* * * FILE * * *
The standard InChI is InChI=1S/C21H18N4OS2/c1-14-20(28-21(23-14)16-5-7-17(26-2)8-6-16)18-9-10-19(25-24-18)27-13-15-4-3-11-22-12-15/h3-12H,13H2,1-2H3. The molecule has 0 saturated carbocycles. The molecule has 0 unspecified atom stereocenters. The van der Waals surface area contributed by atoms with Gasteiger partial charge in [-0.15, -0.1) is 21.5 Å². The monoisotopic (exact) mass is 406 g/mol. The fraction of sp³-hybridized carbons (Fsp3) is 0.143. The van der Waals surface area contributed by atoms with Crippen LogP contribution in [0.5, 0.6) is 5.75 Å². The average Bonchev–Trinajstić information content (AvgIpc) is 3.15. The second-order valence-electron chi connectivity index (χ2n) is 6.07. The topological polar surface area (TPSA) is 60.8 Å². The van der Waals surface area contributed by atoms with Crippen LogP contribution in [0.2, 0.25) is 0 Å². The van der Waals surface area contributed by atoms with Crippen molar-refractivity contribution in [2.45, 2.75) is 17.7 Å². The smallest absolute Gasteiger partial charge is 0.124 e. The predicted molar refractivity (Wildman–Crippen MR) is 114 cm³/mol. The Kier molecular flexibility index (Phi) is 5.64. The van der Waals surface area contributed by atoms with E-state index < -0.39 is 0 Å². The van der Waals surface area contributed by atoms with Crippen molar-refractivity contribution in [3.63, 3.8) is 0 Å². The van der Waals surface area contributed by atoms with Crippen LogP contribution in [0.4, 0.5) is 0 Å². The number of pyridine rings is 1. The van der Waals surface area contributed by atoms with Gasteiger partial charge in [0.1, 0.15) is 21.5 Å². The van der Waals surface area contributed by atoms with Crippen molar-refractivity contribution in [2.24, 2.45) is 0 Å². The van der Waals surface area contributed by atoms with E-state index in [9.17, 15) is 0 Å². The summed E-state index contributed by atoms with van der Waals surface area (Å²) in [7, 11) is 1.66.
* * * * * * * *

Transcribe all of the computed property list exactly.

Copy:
The standard InChI is InChI=1S/C21H18N4OS2/c1-14-20(28-21(23-14)16-5-7-17(26-2)8-6-16)18-9-10-19(25-24-18)27-13-15-4-3-11-22-12-15/h3-12H,13H2,1-2H3. The molecule has 0 saturated carbocycles. The molecule has 0 unspecified atom stereocenters. The van der Waals surface area contributed by atoms with Gasteiger partial charge in [-0.15, -0.1) is 21.5 Å². The monoisotopic (exact) mass is 406 g/mol. The fraction of sp³-hybridized carbons (Fsp3) is 0.143. The van der Waals surface area contributed by atoms with Crippen LogP contribution in [0.5, 0.6) is 5.75 Å². The average Bonchev–Trinajstić information content (AvgIpc) is 3.15. The second-order valence-electron chi connectivity index (χ2n) is 6.07. The topological polar surface area (TPSA) is 60.8 Å². The van der Waals surface area contributed by atoms with Crippen LogP contribution in [0.2, 0.25) is 0 Å². The van der Waals surface area contributed by atoms with Crippen molar-refractivity contribution in [2.45, 2.75) is 17.7 Å². The smallest absolute Gasteiger partial charge is 0.124 e. The predicted molar refractivity (Wildman–Crippen MR) is 114 cm³/mol. The Kier molecular flexibility index (Phi) is 5.64. The van der Waals surface area contributed by atoms with E-state index < -0.39 is 0 Å². The van der Waals surface area contributed by atoms with Crippen molar-refractivity contribution in [3.63, 3.8) is 0 Å². The van der Waals surface area contributed by atoms with Crippen LogP contribution in [0.4, 0.5) is 0 Å². The number of pyridine rings is 1. The van der Waals surface area contributed by atoms with Gasteiger partial charge in [0.1, 0.15) is 21.5 Å². The van der Waals surface area contributed by atoms with Crippen molar-refractivity contribution in [2.24, 2.45) is 0 Å². The van der Waals surface area contributed by atoms with E-state index in [9.17, 15) is 0 Å². The summed E-state index contributed by atoms with van der Waals surface area (Å²) in [7, 11) is 1.66.